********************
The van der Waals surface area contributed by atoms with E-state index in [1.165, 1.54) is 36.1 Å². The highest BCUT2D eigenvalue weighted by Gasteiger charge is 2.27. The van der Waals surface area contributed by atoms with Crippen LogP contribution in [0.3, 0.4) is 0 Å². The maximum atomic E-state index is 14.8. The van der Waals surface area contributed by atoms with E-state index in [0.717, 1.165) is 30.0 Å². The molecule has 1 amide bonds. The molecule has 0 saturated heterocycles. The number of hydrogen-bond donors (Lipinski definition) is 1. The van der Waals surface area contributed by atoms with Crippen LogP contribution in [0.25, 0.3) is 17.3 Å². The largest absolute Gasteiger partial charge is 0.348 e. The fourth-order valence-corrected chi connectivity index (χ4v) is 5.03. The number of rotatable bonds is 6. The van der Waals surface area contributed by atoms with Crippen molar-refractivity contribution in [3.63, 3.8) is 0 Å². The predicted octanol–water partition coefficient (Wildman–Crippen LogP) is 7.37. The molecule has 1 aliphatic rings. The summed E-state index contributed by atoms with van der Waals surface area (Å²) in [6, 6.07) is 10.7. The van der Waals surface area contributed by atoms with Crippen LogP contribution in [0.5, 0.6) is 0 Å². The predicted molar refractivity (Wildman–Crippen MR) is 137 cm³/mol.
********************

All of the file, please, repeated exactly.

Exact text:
The van der Waals surface area contributed by atoms with E-state index in [1.165, 1.54) is 36.1 Å². The highest BCUT2D eigenvalue weighted by Gasteiger charge is 2.27. The van der Waals surface area contributed by atoms with Crippen LogP contribution in [0.3, 0.4) is 0 Å². The maximum atomic E-state index is 14.8. The van der Waals surface area contributed by atoms with E-state index in [0.717, 1.165) is 30.0 Å². The molecule has 1 amide bonds. The molecule has 0 saturated heterocycles. The number of hydrogen-bond donors (Lipinski definition) is 1. The van der Waals surface area contributed by atoms with Crippen LogP contribution in [0.25, 0.3) is 17.3 Å². The largest absolute Gasteiger partial charge is 0.348 e. The fourth-order valence-corrected chi connectivity index (χ4v) is 5.03. The number of rotatable bonds is 6. The van der Waals surface area contributed by atoms with Crippen molar-refractivity contribution in [3.63, 3.8) is 0 Å². The predicted octanol–water partition coefficient (Wildman–Crippen LogP) is 7.37. The molecule has 1 aliphatic rings. The summed E-state index contributed by atoms with van der Waals surface area (Å²) in [6, 6.07) is 10.7. The van der Waals surface area contributed by atoms with Crippen LogP contribution in [0.5, 0.6) is 0 Å². The predicted molar refractivity (Wildman–Crippen MR) is 137 cm³/mol.